Senior British Judges Resign from Hong Kong’s Highest Court, Citing Erosion of Freedoms

On Wednesday, the two most senior judges of the UK Supreme Court resigned from their overseas positions on Hong Kong’s Court of Final Appeal, the city’s highest court. The two judges’ resignations further challenge the legitimacy of Hong Kong’s rule of law and the independence of its courts since Beijing imposed the National Security Law in 2020. Hillary Leung at the Hong Kong Free Press reported on the statement by one of the judges, who claimed that the administration “has departed from values of political freedom, and freedom of expression:

Court of Final Appeal judges Right Honourable Lord Robert Reed and the Right Honourable Lord Patrick Hodge submitted their resignations on Wednesday with immediate effect.

“The courts in Hong Kong continue to be internationally respected for their commitment to the rule of law,” a statement from Lord Reed, who is president of the UK Supreme Court, said.

“Nevertheless, I have concluded, in agreement with the government, that the judges of the Supreme Court cannot continue to sit in Hong Kong without appearing to endorse an administration which has departed from values of political freedom, and freedom of expression, to which the Justices of the Supreme Court are deeply committed.” [Source]

Lord Reed has served as president of the UK Supreme Court since 2020, and as a non-permanent judge on Hong Kong’s Court of Final Appeal since 2017. Lord Hodge has served as deputy president of the UK Supreme Court since 2018, and as a non-permanent judge on the Court of Final Appeal since 2021. Since the British handover of Hong Kong to China in 1997, the Court of Final Appeal has hosted several judges from the UK, Canada, and Australia as non-permanent members in order to maintain a connection to the world of common law. Their presence has also indicated international confidence in Hong Kong’s judiciary. Hong Kong Chief Executive Carrie Lam even said so herself when Lord Hodge joined the court in 2021, as China Daily reported at the time:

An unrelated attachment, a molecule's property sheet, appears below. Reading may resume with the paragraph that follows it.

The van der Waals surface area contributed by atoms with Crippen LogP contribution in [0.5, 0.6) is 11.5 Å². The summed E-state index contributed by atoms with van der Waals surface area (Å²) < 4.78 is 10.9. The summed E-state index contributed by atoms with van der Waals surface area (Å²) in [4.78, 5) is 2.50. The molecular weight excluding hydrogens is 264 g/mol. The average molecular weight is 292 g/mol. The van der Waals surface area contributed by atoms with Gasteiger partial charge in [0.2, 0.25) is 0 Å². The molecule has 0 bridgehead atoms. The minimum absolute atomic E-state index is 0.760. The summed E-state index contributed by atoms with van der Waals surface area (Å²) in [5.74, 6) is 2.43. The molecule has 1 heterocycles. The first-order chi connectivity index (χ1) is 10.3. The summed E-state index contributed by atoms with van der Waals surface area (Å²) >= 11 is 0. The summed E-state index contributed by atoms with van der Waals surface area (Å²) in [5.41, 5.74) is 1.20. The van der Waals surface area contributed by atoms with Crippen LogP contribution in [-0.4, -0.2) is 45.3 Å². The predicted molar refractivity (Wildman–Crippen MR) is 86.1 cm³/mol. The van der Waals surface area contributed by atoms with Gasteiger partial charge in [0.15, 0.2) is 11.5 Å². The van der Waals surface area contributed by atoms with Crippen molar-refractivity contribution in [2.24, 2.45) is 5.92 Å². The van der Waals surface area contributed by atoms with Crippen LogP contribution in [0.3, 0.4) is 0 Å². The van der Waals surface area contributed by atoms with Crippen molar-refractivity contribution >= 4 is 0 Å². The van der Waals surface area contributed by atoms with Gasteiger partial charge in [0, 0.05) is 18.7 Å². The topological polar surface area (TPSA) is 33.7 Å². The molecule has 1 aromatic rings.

Lam said the presence of the esteemed non-permanent judges manifests the judicial independence of Hong Kong, helps maintain a high degree of confidence in its legal system and allows Hong Kong to maintain strong links with other common law jurisdictions.

[…] Ronny Tong Ka-wah, senior counsel and executive councilor, said Hodge’s acceptance of the role demonstrated the international recognition of Hong Kong’s judicial independence. [Source]

However, foreign judges have also enabled Hong Kong’s legal crackdown on pro-democracy figures. Now, the withdrawals of the two senior British judges “are votes of no confidence to the whole political and legal environment after the national security law,” said Eric Yan-ho Lai, the Hong Kong Law fellow at the Center for Asian Law in Georgetown University. As Jill Lawless and Danica Kirka reported for the Associated Press, the British government determined that their presence was no longer tenable given the current political situation:

British Prime Minister Boris Johnson said the two U.K. judges had “concluded that the constraints of the national security law make it impossible for them to continue to serve in the way that they would want.”

“I appreciate and I understand their decision,” he said.

In announcing the move, British Foreign Secretary Liz Truss said there had been “a systematic erosion of liberty and democracy in Hong Kong.”

“The situation has reached a tipping point where it is no longer tenable for British judges to sit on Hong Kong’s leading court, and would risk legitimizing oppression,” she said. [Source]

Under the National Security Law, national security cases are heard by judges who can be personally picked by the Hong Kong Chief Executive or by judges in mainland China. Haroon Siddique and Helen Davidson from the The Guardian described how the two British judges had no positive influence on national security cases in their position and thereby gave a false sense of legitimacy to the government:

Chung Ching Kwong, the Hong Kong campaign’s director for the Inter-Parliamentary Alliance on China, said the decision came as a surprise, given expectations of a Westminster Hall debate on Wednesday morning.

Kwong told the Guardian the campaigners had been seeking to have the British judges removed from the court of final appeal as their presence was “no longer acting as a moderating force, as the government has claimed, but was giving a false sense of legitimacy to the Hong Kong government”.